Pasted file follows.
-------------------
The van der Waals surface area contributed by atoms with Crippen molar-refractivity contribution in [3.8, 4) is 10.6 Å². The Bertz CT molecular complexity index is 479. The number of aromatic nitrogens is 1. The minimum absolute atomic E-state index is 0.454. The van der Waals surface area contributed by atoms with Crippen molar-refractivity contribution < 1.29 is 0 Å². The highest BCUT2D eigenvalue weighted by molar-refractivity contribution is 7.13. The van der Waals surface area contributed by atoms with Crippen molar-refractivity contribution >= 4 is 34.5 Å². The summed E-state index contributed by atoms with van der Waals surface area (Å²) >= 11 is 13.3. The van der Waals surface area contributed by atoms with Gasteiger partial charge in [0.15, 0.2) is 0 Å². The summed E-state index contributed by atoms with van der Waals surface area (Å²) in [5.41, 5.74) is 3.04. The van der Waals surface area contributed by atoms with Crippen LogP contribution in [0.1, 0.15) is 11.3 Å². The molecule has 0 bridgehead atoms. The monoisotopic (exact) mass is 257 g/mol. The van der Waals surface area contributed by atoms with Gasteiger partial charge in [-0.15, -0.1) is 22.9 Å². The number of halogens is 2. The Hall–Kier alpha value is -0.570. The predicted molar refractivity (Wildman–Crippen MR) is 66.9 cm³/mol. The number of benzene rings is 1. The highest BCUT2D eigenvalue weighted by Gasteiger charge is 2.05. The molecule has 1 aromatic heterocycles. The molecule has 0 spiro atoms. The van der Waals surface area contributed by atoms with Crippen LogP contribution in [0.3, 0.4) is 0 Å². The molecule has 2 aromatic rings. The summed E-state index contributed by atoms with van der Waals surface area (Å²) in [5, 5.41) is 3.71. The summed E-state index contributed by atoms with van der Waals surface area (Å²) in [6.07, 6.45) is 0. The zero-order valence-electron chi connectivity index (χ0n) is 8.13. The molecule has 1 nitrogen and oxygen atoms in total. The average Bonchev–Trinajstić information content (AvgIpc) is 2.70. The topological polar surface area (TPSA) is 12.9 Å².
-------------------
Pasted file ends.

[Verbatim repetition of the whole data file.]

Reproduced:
The van der Waals surface area contributed by atoms with Crippen molar-refractivity contribution in [3.8, 4) is 10.6 Å². The Bertz CT molecular complexity index is 479. The number of aromatic nitrogens is 1. The minimum absolute atomic E-state index is 0.454. The van der Waals surface area contributed by atoms with Crippen molar-refractivity contribution < 1.29 is 0 Å². The highest BCUT2D eigenvalue weighted by molar-refractivity contribution is 7.13. The van der Waals surface area contributed by atoms with Crippen molar-refractivity contribution >= 4 is 34.5 Å². The summed E-state index contributed by atoms with van der Waals surface area (Å²) >= 11 is 13.3. The van der Waals surface area contributed by atoms with Gasteiger partial charge in [0.15, 0.2) is 0 Å². The summed E-state index contributed by atoms with van der Waals surface area (Å²) in [5.41, 5.74) is 3.04. The van der Waals surface area contributed by atoms with Crippen LogP contribution in [0.1, 0.15) is 11.3 Å². The molecule has 0 bridgehead atoms. The monoisotopic (exact) mass is 257 g/mol. The van der Waals surface area contributed by atoms with Gasteiger partial charge in [-0.15, -0.1) is 22.9 Å². The number of halogens is 2. The Hall–Kier alpha value is -0.570. The predicted molar refractivity (Wildman–Crippen MR) is 66.9 cm³/mol. The number of benzene rings is 1. The highest BCUT2D eigenvalue weighted by Gasteiger charge is 2.05. The molecule has 1 aromatic heterocycles. The molecule has 0 spiro atoms. The van der Waals surface area contributed by atoms with Crippen LogP contribution in [0.3, 0.4) is 0 Å². The molecule has 2 aromatic rings. The summed E-state index contributed by atoms with van der Waals surface area (Å²) in [5, 5.41) is 3.71. The summed E-state index contributed by atoms with van der Waals surface area (Å²) in [6.07, 6.45) is 0. The zero-order valence-electron chi connectivity index (χ0n) is 8.13. The molecule has 1 nitrogen and oxygen atoms in total. The average Bonchev–Trinajstić information content (AvgIpc) is 2.70. The topological polar surface area (TPSA) is 12.9 Å².